Brain tumors are notoriously difficult to treat. And while research and science has resulted in success with other types of cancers, brain tumors have had mixed results. According to braintumor.org, between 1998 and 2014, there were 78 investigational brain tumor drugs that entered the clinical trial evaluation process. Seventy-five failed, and only three were approved (one conditionally). That is a 25:1 failure ratio in developing new brain tumor treatments over the past two decades.
However, doctors are continually working to learn more about brain tumors. They study how to prevent them, treat them and provide the best care to their patients. The following areas of investigational research may include new options for patients through clinical trials:
Enhanced imaging tests: These are new techniques for imaging scans.
Biomarkers: Using blood or other tests to determine the presence of a brain tumor before symptoms begin.
Immunotherapy: Also called biological response modifier (BRM) therapy, this technique is meant to fight the cancer by fortifying the body’s natural defenses, such as dendritic cells (the main function of which is to process and present antigens, causing an immune response), or vaccines. Several methods are being tested in clinical trials.
Targeted therapy: Treatment that targets faulty genes or proteins that contribute to cancer growth and development.
Blood-brain barrier disruption: A system to allow chemotherapy to more easily enter the brain via the bloodstream by temporarily disrupting the brain’s natural protective barrier.
New drugs and combinations of drugs: New drugs and combinations of drugs are being developed. And since tumors can develop resistance to chemotherapy, another approach is to use a treatment that targets how tumor cells develop resistance.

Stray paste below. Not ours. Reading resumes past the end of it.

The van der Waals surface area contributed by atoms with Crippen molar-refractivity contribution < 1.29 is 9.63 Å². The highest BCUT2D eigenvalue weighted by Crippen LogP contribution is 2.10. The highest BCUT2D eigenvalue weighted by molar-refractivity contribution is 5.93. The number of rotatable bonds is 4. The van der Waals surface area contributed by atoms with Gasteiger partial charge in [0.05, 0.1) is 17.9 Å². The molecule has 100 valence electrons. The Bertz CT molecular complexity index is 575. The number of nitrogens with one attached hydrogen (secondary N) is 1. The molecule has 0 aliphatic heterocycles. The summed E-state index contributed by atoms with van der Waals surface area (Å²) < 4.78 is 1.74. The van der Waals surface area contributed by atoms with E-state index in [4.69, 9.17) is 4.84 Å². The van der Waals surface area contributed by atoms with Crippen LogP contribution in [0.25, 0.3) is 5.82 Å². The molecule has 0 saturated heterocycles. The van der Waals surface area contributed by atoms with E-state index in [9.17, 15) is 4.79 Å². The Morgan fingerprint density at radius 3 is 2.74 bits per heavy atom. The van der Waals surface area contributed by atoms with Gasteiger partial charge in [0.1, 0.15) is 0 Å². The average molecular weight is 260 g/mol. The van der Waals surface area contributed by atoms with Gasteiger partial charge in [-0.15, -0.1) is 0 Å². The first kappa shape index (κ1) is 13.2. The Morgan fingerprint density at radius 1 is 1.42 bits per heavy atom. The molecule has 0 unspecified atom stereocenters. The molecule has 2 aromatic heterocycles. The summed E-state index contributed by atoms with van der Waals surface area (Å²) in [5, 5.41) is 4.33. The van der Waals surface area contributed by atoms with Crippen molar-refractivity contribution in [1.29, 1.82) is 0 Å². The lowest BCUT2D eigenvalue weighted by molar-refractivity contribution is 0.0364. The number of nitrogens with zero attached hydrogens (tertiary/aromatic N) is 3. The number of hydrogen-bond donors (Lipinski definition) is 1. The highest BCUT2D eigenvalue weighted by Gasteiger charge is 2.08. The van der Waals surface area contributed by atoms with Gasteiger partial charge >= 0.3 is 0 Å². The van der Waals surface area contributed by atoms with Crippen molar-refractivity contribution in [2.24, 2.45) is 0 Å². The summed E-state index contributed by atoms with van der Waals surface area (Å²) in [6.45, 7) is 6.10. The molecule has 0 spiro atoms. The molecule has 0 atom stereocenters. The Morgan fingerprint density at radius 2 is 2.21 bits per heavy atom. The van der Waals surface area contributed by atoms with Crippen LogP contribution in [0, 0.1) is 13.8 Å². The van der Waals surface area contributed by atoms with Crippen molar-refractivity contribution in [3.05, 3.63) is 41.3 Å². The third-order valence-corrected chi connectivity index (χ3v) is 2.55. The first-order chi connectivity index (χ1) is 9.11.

Gene therapy: Therapy that seeks to replace or repair abnormal genes that are causing or helping tumor growth.
Genetic research: Seeking to learn more about mutations of specific genes and how they relate to the risk and growth of brain tumors. This includes discovering more on the link between genetics and glioblastoma.
In other news…
Recently, a story broke on tumor paint, an experimental substance derived from scorpion venom. This paint is injected into a patient’s vein, and it actually crosses the blood-brain barrier and finds its way to a brain tumor. Doctors then shine a near-infrared light on a tumor coated with tumor paint, and the tumor glows. This is a revolutionary way to determine the precise location of the tumor, which is notoriously complicated to scope for exact size and location.
Officials with the Food and Drug Administration (FDA) have expanded approval to enroll patients from infants to young adults in a clinical trial of the Blaze Bioscience drug BLZ-100, which is known as Tumor Paint. The paint was created by Dr. Jim Olson, a pediatric brain-cancer expert at the Fred Hutchinson Cancer Research Center in Seattle, Washington.
The paint is made from two chemicals. The first is chlorotoxin, a protein derived from scorpion venom, which targets the chloride receptors on the surface of tumor cells. The protein carries a second, non-toxic chemical that makes the cells fluoresce when they are exposed to near-infrared light.
Tests at this early stage are designed to make sure that the paint works as it’s supposed to, and initial results have been promising.
Despite this clearly exciting development, surgeons such as Dr. Arno Fried, founder of Advanced Neurosurgery Associates (ANA), and others believe the ideal future is in treatments other than surgery. Surgery is still considered a “crude” technique to eliminate tumors, as one researcher said. But as long as surgery reigns as the standard treatment, tumor paint is yet another method that could help surgeons be much more precise.